In considering a tort reform bill, the Republicans in the House of Representatives are about to violate one of the first promises they made upon taking control. In their “Pledge to America,” House Republicans committed to “require every bill to cite its specific Constitutional Authority.”
The House rule implementing this pledge requires every bill’s sponsor to submit “a statement citing as specifically as practicable the power or powers granted to Congress in the Constitution to enact the bill or joint resolution.”
Yet there was always an enormous loophole to this commitment: For 70 years, the Supreme Court has “deferred” to Congress’ assessment of its powers by adopting a “presumption of constitutionality.”
So, if the Supreme Court’s precedents defer to Congress’ assessments of its powers, but Congress is relying for “constitutional authority” on the Supreme Court’s precedents, then NO ONE is actually looking at the Constitution itself to see if a bill is within Congress’ enumerated powers. Call this the problem of “double deference,” with each branch of government pointing to the other and no one pointing to the Constitution.
Congress is now considering the “Help Efficient, Accessible, Low‐cost, Timely Healthcare (HEALTH) Act of 2011.” This bill alters state medical malpractice rules by, for example, placing caps on noneconomic damages.
But tort law — the body of rules by which persons seek damages for injuries to their person and property — has always been regulated by states, not the federal government. Tort law is at the heart of what is called the “police power” of states.
What constitutional authority did the supporters of the bill rely upon to justify interfering with state authority in this way? Not their own assessment of the Commerce Clause, which grants Congress the power “to regulate commerce … among the several states.”
Instead, they relied on a report prepared for it by a law firm, a report based entirely on post‐New Deal Supreme Court cases that defer to Congress — in particular the “Substantial Effects Doctrine.”
This Supreme Court doctrine allows Congress to regulate any economic activity in the country that can be said, in the aggregate, to have a “substantial affect” on interstate commerce. This doctrine was unknown before the 1940s, and goes far beyond the original power to regulate trade between states. This is how most of Congress’ regulatory power has been justified since then.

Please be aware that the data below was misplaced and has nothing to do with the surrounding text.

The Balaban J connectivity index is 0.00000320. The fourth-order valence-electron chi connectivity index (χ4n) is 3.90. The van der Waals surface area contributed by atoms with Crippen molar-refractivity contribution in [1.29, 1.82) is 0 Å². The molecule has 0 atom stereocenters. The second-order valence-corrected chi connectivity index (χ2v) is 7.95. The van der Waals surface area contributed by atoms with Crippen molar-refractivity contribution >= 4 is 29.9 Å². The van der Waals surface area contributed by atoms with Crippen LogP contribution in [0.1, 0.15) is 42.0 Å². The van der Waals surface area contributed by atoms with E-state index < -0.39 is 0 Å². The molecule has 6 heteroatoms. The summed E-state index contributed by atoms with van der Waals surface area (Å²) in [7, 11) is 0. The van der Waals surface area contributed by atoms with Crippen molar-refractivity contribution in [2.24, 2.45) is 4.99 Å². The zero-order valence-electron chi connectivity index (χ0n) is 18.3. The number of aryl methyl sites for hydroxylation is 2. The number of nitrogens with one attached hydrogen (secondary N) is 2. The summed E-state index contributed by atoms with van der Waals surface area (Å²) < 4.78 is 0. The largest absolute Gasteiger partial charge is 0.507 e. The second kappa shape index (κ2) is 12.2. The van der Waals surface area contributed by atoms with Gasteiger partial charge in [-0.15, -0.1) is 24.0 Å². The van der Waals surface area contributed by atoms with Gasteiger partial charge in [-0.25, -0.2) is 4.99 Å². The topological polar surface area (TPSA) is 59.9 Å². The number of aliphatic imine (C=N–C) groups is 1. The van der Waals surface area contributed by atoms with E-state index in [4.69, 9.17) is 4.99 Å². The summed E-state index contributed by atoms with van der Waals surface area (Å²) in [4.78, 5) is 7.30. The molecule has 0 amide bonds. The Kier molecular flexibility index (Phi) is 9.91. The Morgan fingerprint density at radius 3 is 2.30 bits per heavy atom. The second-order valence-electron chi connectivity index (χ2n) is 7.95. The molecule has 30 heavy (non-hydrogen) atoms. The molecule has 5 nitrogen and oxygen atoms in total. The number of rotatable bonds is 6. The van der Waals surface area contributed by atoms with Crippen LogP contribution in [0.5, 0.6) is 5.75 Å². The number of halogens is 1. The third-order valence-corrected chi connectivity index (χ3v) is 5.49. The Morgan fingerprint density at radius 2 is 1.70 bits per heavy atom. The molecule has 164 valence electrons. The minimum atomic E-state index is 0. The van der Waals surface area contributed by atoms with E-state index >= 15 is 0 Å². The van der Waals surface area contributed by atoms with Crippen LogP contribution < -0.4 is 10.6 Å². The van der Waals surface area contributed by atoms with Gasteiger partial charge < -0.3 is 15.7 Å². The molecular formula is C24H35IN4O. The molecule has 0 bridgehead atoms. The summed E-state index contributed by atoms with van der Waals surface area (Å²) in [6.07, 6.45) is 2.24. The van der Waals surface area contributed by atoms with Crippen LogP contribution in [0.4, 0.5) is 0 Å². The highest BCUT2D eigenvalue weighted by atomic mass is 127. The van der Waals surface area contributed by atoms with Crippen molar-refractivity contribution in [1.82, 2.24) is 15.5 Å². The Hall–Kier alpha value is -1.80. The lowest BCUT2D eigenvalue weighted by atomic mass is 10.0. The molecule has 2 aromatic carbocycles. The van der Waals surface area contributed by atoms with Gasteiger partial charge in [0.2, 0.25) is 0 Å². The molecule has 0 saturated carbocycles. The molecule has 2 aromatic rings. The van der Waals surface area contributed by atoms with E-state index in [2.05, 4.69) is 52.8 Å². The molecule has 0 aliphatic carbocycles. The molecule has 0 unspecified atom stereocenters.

Although it is followed even by conservative justices, Justice Clarence Thomas has long criticized the Substantial Effects Doctrine on the ground that it exceeds the original meaning of the Constitution.
“This test, if taken to its logical extreme,” he wrote in a concurring opinion in 1995, “would give Congress a ‘police power’ over all aspects of American life… . [T]he power we have accorded Congress has swallowed Article I, § 8.”
Indeed, if Congress now can regulate tort law, which has always been at the core of state powers, then Congress, and not the states, has a general police power.
This issue concerns constitutional principle, not policy: the fundamental principle that Congress has only limited and enumerated powers, and that Congress should stay within these limits.
While I strongly support reforming our malpractice laws to protect honest doctors from false claims and out‐of‐control state juries, this reform must come at the state level, as it has in recent years. Constitutional law professors have long cynically ridiculed a “fair‐weather federalism” that is abandoned whenever it is inconvenient to someone’s policy preferences. If House Republicans ignore their Pledge to America to assess the Constitution themselves, and invade the powers “reserved to the states” as affirmed by the Tenth Amendment, they will prove my colleagues right.